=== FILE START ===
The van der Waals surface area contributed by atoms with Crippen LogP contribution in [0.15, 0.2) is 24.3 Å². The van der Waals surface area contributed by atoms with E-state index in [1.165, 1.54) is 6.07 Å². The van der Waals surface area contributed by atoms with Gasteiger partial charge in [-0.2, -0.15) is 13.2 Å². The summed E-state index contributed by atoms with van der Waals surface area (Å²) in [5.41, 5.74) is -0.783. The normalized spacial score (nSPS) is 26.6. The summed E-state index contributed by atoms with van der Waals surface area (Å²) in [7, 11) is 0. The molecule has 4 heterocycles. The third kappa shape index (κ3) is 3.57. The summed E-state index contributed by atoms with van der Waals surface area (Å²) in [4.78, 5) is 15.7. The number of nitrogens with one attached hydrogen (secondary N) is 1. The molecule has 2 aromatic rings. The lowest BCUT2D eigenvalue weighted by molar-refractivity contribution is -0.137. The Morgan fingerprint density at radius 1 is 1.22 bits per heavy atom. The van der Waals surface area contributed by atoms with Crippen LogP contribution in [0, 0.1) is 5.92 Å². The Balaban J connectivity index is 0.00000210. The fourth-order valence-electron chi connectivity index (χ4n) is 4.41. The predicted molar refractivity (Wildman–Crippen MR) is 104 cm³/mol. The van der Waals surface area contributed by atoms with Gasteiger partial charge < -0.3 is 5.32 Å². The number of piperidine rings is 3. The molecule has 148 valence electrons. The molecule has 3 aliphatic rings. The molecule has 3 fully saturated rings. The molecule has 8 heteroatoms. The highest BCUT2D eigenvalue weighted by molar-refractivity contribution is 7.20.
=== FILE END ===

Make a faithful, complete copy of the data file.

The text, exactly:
The van der Waals surface area contributed by atoms with Crippen LogP contribution in [0.15, 0.2) is 24.3 Å². The van der Waals surface area contributed by atoms with E-state index in [1.165, 1.54) is 6.07 Å². The van der Waals surface area contributed by atoms with Gasteiger partial charge in [-0.2, -0.15) is 13.2 Å². The summed E-state index contributed by atoms with van der Waals surface area (Å²) in [5.41, 5.74) is -0.783. The normalized spacial score (nSPS) is 26.6. The summed E-state index contributed by atoms with van der Waals surface area (Å²) in [7, 11) is 0. The molecule has 4 heterocycles. The third kappa shape index (κ3) is 3.57. The summed E-state index contributed by atoms with van der Waals surface area (Å²) in [4.78, 5) is 15.7. The number of nitrogens with one attached hydrogen (secondary N) is 1. The molecule has 2 aromatic rings. The lowest BCUT2D eigenvalue weighted by molar-refractivity contribution is -0.137. The Morgan fingerprint density at radius 1 is 1.22 bits per heavy atom. The van der Waals surface area contributed by atoms with Crippen LogP contribution in [0, 0.1) is 5.92 Å². The Balaban J connectivity index is 0.00000210. The fourth-order valence-electron chi connectivity index (χ4n) is 4.41. The predicted molar refractivity (Wildman–Crippen MR) is 104 cm³/mol. The van der Waals surface area contributed by atoms with Gasteiger partial charge < -0.3 is 5.32 Å². The number of piperidine rings is 3. The molecule has 148 valence electrons. The molecule has 3 aliphatic rings. The molecule has 3 fully saturated rings. The molecule has 8 heteroatoms. The highest BCUT2D eigenvalue weighted by molar-refractivity contribution is 7.20.